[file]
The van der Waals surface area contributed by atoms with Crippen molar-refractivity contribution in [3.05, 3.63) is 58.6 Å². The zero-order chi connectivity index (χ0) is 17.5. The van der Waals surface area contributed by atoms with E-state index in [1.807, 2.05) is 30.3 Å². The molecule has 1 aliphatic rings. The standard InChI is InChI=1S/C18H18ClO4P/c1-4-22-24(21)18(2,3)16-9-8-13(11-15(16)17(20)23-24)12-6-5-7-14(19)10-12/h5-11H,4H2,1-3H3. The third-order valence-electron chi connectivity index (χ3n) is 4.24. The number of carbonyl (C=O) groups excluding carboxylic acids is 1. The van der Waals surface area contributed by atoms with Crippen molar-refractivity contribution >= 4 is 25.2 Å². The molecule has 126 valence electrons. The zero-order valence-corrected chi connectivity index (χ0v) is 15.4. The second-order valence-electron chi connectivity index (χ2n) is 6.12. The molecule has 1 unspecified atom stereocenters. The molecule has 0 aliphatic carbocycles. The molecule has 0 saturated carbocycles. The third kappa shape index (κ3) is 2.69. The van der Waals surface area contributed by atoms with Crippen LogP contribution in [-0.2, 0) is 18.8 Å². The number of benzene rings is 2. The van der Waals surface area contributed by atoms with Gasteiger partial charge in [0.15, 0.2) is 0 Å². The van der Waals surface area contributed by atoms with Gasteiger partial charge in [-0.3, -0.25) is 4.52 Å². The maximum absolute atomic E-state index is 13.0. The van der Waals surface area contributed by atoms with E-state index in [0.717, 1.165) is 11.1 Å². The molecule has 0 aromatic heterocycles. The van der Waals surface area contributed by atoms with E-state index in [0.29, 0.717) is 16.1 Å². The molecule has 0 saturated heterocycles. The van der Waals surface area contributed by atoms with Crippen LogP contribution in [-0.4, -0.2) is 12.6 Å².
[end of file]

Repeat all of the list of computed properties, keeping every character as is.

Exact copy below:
The van der Waals surface area contributed by atoms with Crippen molar-refractivity contribution in [3.05, 3.63) is 58.6 Å². The zero-order chi connectivity index (χ0) is 17.5. The van der Waals surface area contributed by atoms with E-state index in [1.807, 2.05) is 30.3 Å². The molecule has 1 aliphatic rings. The standard InChI is InChI=1S/C18H18ClO4P/c1-4-22-24(21)18(2,3)16-9-8-13(11-15(16)17(20)23-24)12-6-5-7-14(19)10-12/h5-11H,4H2,1-3H3. The third-order valence-electron chi connectivity index (χ3n) is 4.24. The number of carbonyl (C=O) groups excluding carboxylic acids is 1. The van der Waals surface area contributed by atoms with Crippen molar-refractivity contribution >= 4 is 25.2 Å². The molecule has 126 valence electrons. The zero-order valence-corrected chi connectivity index (χ0v) is 15.4. The second-order valence-electron chi connectivity index (χ2n) is 6.12. The molecule has 1 unspecified atom stereocenters. The molecule has 0 aliphatic carbocycles. The molecule has 0 saturated carbocycles. The third kappa shape index (κ3) is 2.69. The van der Waals surface area contributed by atoms with Crippen LogP contribution in [-0.2, 0) is 18.8 Å². The number of benzene rings is 2. The van der Waals surface area contributed by atoms with Gasteiger partial charge in [0.15, 0.2) is 0 Å². The van der Waals surface area contributed by atoms with Gasteiger partial charge in [-0.3, -0.25) is 4.52 Å². The maximum absolute atomic E-state index is 13.0. The van der Waals surface area contributed by atoms with E-state index in [0.717, 1.165) is 11.1 Å². The molecule has 0 aromatic heterocycles. The van der Waals surface area contributed by atoms with E-state index in [0.29, 0.717) is 16.1 Å². The molecule has 0 saturated heterocycles. The van der Waals surface area contributed by atoms with Crippen LogP contribution in [-0.4, -0.2) is 12.6 Å².